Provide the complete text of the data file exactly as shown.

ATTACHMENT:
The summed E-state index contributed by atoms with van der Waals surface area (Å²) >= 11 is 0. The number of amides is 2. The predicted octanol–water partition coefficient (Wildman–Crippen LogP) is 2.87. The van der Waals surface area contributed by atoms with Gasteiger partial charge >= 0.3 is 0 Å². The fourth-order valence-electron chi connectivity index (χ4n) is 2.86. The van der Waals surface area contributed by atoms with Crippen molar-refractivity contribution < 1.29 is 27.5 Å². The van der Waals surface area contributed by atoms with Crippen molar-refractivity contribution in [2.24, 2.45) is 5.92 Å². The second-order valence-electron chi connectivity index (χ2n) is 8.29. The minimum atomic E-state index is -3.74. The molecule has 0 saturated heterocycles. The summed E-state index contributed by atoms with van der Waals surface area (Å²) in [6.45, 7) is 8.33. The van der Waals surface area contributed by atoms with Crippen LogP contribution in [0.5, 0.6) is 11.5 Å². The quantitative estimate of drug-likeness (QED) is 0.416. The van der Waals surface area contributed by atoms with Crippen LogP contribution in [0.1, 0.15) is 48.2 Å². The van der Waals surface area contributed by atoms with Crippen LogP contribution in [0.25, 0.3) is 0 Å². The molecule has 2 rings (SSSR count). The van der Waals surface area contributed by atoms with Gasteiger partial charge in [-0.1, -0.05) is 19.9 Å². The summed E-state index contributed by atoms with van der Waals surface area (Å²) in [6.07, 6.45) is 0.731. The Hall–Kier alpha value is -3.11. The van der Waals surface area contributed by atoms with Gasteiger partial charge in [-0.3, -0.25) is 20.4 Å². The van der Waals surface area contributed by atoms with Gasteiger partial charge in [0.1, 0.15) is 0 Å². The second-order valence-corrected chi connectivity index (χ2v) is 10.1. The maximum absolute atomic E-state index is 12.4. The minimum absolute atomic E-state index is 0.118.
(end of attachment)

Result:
The summed E-state index contributed by atoms with van der Waals surface area (Å²) >= 11 is 0. The number of amides is 2. The predicted octanol–water partition coefficient (Wildman–Crippen LogP) is 2.87. The van der Waals surface area contributed by atoms with Gasteiger partial charge >= 0.3 is 0 Å². The fourth-order valence-electron chi connectivity index (χ4n) is 2.86. The van der Waals surface area contributed by atoms with Crippen molar-refractivity contribution < 1.29 is 27.5 Å². The van der Waals surface area contributed by atoms with Crippen molar-refractivity contribution in [2.24, 2.45) is 5.92 Å². The second-order valence-electron chi connectivity index (χ2n) is 8.29. The minimum atomic E-state index is -3.74. The molecule has 0 saturated heterocycles. The summed E-state index contributed by atoms with van der Waals surface area (Å²) in [6.45, 7) is 8.33. The van der Waals surface area contributed by atoms with Crippen LogP contribution in [0.5, 0.6) is 11.5 Å². The quantitative estimate of drug-likeness (QED) is 0.416. The van der Waals surface area contributed by atoms with Crippen LogP contribution in [0.1, 0.15) is 48.2 Å². The van der Waals surface area contributed by atoms with Crippen LogP contribution in [0.25, 0.3) is 0 Å². The molecule has 2 rings (SSSR count). The van der Waals surface area contributed by atoms with Gasteiger partial charge in [-0.1, -0.05) is 19.9 Å². The summed E-state index contributed by atoms with van der Waals surface area (Å²) in [6.07, 6.45) is 0.731. The Hall–Kier alpha value is -3.11. The van der Waals surface area contributed by atoms with Gasteiger partial charge in [-0.3, -0.25) is 20.4 Å². The van der Waals surface area contributed by atoms with Gasteiger partial charge in [0.1, 0.15) is 0 Å². The second-order valence-corrected chi connectivity index (χ2v) is 10.1. The maximum absolute atomic E-state index is 12.4. The minimum absolute atomic E-state index is 0.118.